China’s Crackdown on Religion

“My family, relatives, friends and dozens of innocent people [I know] have been arrested since April 2017. I have no knowledge of how many more of our relatives have been arrested as we lost contact with them at the beginning of the year. They have not committed any crime… They are ordinary people… since then I have not heard from them and I am unsure about their safety.”

– Chinese Uyghur living overseas.

Faith groups in China are currently experiencing the most severe crackdown on religious freedom and human rights in decades. One of the worst sites of this crackdown is the Xinjiang Uyghur Autonomous Region (XUAR), where recent reports estimate that as many as three million Uyghurs, Kazakhs and members of other ethnic groups have been detained in political re-education camps without charge.

Ethnicity appears to be the principle driver of these detentions, however there is also a significant religious element. The majority of detainees are Muslim, and reasons for detention – when a reason is given – have often been connected to the practice of peaceful religious activities such as participating in communal religious services or accessing religious materials online.

The religious element is further demonstrated by the treatment of Muslims inside the camps. Witnesses report that detainees have been forced to renounce Islam and promise not to follow religion. Prisoners have also been forced to eat pork or drink alcohol, which goes against their religious beliefs.

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Remembering Kandhamal: a legacy of institutional failure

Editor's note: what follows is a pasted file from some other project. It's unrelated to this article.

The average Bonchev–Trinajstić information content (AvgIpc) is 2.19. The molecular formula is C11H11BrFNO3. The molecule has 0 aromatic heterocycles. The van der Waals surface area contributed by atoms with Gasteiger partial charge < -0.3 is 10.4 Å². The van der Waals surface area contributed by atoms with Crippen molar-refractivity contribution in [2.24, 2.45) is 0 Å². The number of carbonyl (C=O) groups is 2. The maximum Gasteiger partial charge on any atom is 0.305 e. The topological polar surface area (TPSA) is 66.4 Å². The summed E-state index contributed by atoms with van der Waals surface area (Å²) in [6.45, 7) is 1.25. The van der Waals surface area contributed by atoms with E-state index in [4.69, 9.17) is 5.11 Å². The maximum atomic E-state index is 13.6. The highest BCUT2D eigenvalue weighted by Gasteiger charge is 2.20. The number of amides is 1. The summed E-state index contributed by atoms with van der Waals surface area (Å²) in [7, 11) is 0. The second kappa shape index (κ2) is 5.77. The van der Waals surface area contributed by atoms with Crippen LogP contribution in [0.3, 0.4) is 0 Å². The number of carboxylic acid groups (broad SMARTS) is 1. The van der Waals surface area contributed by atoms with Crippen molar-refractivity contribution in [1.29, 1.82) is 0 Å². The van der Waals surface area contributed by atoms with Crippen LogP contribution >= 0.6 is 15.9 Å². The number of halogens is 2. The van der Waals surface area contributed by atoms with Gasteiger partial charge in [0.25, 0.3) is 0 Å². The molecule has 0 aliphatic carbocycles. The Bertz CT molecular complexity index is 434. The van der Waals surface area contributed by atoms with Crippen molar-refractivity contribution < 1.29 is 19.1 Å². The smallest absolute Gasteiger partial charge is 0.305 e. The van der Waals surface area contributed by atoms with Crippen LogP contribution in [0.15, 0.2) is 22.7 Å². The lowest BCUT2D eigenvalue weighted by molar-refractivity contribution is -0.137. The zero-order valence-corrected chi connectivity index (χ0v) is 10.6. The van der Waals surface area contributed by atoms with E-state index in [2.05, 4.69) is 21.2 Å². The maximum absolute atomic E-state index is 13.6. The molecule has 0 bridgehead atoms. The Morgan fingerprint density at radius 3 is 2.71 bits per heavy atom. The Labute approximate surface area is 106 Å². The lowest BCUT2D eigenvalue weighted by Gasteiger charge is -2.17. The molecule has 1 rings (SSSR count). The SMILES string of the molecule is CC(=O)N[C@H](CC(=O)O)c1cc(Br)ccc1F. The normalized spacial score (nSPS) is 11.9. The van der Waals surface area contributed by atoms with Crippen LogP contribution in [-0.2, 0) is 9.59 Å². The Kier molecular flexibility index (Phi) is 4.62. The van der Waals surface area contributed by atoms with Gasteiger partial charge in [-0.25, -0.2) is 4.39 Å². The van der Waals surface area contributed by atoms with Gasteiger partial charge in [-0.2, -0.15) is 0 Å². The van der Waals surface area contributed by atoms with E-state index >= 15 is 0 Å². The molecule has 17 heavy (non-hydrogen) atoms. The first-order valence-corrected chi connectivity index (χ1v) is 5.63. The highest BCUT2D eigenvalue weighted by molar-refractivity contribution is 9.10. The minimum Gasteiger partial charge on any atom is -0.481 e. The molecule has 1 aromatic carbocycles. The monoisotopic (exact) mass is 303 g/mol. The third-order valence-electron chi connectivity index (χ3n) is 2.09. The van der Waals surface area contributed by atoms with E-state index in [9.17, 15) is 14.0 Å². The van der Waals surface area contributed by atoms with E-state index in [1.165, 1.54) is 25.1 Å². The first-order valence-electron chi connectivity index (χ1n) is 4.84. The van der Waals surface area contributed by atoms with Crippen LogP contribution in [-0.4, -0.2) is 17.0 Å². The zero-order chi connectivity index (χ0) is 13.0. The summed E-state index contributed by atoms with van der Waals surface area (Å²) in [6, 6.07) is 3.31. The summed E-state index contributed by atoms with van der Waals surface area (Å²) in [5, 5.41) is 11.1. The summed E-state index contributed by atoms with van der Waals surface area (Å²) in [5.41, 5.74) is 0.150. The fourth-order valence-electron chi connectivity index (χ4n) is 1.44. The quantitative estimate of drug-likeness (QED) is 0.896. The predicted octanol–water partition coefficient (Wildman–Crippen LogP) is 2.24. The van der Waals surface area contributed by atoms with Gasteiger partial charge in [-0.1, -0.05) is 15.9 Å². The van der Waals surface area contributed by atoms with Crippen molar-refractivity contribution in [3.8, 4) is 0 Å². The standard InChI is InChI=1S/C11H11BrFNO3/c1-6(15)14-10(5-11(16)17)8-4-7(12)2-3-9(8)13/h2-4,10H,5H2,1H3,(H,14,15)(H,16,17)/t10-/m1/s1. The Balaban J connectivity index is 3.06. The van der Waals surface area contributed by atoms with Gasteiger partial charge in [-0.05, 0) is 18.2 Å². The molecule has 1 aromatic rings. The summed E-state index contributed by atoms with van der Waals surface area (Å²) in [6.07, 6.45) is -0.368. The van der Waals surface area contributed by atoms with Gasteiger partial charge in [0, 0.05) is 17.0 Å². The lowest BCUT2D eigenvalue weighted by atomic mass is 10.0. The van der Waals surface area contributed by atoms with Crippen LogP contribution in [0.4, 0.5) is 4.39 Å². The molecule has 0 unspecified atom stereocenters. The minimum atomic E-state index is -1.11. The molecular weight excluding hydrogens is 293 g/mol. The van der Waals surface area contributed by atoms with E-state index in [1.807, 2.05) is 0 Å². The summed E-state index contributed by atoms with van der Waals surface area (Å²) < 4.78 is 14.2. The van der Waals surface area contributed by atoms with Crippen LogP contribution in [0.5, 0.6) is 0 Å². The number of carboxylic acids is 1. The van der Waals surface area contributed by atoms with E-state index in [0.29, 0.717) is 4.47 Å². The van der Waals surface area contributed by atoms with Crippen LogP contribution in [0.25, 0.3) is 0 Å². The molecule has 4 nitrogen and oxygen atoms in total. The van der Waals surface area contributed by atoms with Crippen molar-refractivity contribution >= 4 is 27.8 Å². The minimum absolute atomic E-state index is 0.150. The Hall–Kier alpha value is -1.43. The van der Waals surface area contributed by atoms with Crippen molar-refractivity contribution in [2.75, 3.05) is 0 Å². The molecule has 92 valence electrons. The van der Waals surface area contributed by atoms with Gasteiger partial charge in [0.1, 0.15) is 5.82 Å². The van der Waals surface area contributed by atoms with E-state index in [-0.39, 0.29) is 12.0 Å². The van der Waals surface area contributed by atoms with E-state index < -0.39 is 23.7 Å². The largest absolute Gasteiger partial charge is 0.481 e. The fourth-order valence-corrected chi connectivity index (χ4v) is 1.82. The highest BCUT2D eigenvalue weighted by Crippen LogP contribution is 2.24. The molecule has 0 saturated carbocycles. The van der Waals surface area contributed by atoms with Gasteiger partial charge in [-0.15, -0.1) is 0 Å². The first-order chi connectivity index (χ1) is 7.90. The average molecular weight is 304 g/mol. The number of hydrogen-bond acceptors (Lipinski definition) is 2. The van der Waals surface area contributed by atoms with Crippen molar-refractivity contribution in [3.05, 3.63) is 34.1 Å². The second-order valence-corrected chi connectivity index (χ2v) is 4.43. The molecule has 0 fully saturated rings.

Orissa September 2009

Minasi (75) and his wife Sartabati (68) have seen their church in Mukundipur village attacked on five occasions, in 1966, 1975, 1998, 2007 and 2008. They said they did not think they could cope with another attack. Gajapati District, Orissa. Marcus Perkins/CSW 2009.

25 August 2016 is the eighth anniversary of India’s worst instance of communal violence against Christians. Many of the victim-survivors in Kandhamal, Odisha State, continue to wait for justice.

It is estimated that over 90 people were killed, 600 villages ransacked and 5,600 houses looted and burned in the 2008 attack. Approximately 54,000 people were left homeless, while 295 churches and places of worship were destroyed. Furthermore, an estimated 13 schools, colleges and philanthropic institutions for the sick were looted and burned. Approximately 2,000 Christians were forced to renounce their faith during the violence and 10,000 children were robbed of their education.

At every stage, the response of government, law enforcement and the criminal justice system to this tragedy has been woefully inadequate, undermining justice for the victim-survivors.

Two initial government reports into the incident were heavily criticised by civil society  activists as riddled with inaccuracies. They were later overturned by the findings of the National Commission for Minorities (NCM), which reported that the violence was communal and that the Christians were attacked purely on the basis of their religion.

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